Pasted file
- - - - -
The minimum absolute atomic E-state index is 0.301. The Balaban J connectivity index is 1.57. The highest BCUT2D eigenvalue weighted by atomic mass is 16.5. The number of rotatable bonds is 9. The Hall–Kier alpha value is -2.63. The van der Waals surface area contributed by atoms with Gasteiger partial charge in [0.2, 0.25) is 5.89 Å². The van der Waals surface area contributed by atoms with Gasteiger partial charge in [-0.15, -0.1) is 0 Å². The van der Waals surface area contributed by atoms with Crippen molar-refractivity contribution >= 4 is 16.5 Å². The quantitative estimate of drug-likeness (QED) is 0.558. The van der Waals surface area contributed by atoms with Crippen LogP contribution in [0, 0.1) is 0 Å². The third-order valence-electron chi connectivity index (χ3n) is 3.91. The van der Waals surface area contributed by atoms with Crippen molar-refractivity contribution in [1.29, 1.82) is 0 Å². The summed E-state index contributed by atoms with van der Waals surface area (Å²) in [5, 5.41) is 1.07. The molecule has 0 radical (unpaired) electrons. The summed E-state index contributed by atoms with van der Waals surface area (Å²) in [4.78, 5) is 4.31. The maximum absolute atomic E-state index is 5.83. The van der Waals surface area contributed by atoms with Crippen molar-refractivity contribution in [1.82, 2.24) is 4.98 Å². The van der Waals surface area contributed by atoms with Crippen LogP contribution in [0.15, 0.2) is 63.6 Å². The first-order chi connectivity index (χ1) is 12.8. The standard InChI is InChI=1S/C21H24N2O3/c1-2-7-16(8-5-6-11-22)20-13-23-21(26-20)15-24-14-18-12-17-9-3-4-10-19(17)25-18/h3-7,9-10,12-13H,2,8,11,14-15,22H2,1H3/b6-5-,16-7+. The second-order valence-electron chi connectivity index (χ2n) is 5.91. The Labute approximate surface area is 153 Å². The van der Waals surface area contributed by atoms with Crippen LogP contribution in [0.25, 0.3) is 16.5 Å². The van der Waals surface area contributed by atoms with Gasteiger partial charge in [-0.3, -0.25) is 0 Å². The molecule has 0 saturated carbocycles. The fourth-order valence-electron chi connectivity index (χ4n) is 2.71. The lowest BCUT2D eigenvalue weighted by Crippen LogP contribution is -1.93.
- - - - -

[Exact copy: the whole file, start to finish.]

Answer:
The minimum absolute atomic E-state index is 0.301. The Balaban J connectivity index is 1.57. The highest BCUT2D eigenvalue weighted by atomic mass is 16.5. The number of rotatable bonds is 9. The Hall–Kier alpha value is -2.63. The van der Waals surface area contributed by atoms with Gasteiger partial charge in [0.2, 0.25) is 5.89 Å². The van der Waals surface area contributed by atoms with Gasteiger partial charge in [-0.15, -0.1) is 0 Å². The van der Waals surface area contributed by atoms with Crippen molar-refractivity contribution >= 4 is 16.5 Å². The quantitative estimate of drug-likeness (QED) is 0.558. The van der Waals surface area contributed by atoms with Crippen LogP contribution in [0, 0.1) is 0 Å². The third-order valence-electron chi connectivity index (χ3n) is 3.91. The van der Waals surface area contributed by atoms with Crippen molar-refractivity contribution in [1.29, 1.82) is 0 Å². The summed E-state index contributed by atoms with van der Waals surface area (Å²) in [5, 5.41) is 1.07. The molecule has 0 radical (unpaired) electrons. The summed E-state index contributed by atoms with van der Waals surface area (Å²) in [4.78, 5) is 4.31. The maximum absolute atomic E-state index is 5.83. The van der Waals surface area contributed by atoms with Crippen molar-refractivity contribution in [1.82, 2.24) is 4.98 Å². The van der Waals surface area contributed by atoms with Crippen LogP contribution in [0.15, 0.2) is 63.6 Å². The first-order chi connectivity index (χ1) is 12.8. The standard InChI is InChI=1S/C21H24N2O3/c1-2-7-16(8-5-6-11-22)20-13-23-21(26-20)15-24-14-18-12-17-9-3-4-10-19(17)25-18/h3-7,9-10,12-13H,2,8,11,14-15,22H2,1H3/b6-5-,16-7+. The second-order valence-electron chi connectivity index (χ2n) is 5.91. The Labute approximate surface area is 153 Å². The van der Waals surface area contributed by atoms with Crippen LogP contribution in [0.25, 0.3) is 16.5 Å². The van der Waals surface area contributed by atoms with Gasteiger partial charge in [-0.3, -0.25) is 0 Å². The molecule has 0 saturated carbocycles. The fourth-order valence-electron chi connectivity index (χ4n) is 2.71. The lowest BCUT2D eigenvalue weighted by Crippen LogP contribution is -1.93.